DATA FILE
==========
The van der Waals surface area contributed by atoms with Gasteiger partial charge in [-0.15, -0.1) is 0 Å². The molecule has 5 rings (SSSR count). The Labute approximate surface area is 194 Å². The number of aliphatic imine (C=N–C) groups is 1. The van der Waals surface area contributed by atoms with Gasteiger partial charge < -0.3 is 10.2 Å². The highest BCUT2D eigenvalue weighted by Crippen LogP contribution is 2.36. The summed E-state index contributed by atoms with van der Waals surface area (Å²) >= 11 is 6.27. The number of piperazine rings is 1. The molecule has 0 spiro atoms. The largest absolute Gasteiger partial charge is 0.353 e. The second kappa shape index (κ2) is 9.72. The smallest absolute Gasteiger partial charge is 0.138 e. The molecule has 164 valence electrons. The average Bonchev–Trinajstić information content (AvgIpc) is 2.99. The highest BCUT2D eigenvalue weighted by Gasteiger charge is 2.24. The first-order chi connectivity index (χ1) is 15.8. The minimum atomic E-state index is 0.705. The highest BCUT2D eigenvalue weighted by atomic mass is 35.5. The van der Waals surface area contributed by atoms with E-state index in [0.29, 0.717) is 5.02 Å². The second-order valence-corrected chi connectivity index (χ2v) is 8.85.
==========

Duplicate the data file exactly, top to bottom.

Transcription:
The van der Waals surface area contributed by atoms with Gasteiger partial charge in [-0.15, -0.1) is 0 Å². The molecule has 5 rings (SSSR count). The Labute approximate surface area is 194 Å². The number of aliphatic imine (C=N–C) groups is 1. The van der Waals surface area contributed by atoms with Gasteiger partial charge < -0.3 is 10.2 Å². The highest BCUT2D eigenvalue weighted by Crippen LogP contribution is 2.36. The summed E-state index contributed by atoms with van der Waals surface area (Å²) >= 11 is 6.27. The number of piperazine rings is 1. The molecule has 0 spiro atoms. The largest absolute Gasteiger partial charge is 0.353 e. The second kappa shape index (κ2) is 9.72. The smallest absolute Gasteiger partial charge is 0.138 e. The molecule has 164 valence electrons. The average Bonchev–Trinajstić information content (AvgIpc) is 2.99. The highest BCUT2D eigenvalue weighted by Gasteiger charge is 2.24. The first-order chi connectivity index (χ1) is 15.8. The minimum atomic E-state index is 0.705. The highest BCUT2D eigenvalue weighted by atomic mass is 35.5. The van der Waals surface area contributed by atoms with E-state index in [0.29, 0.717) is 5.02 Å². The second-order valence-corrected chi connectivity index (χ2v) is 8.85.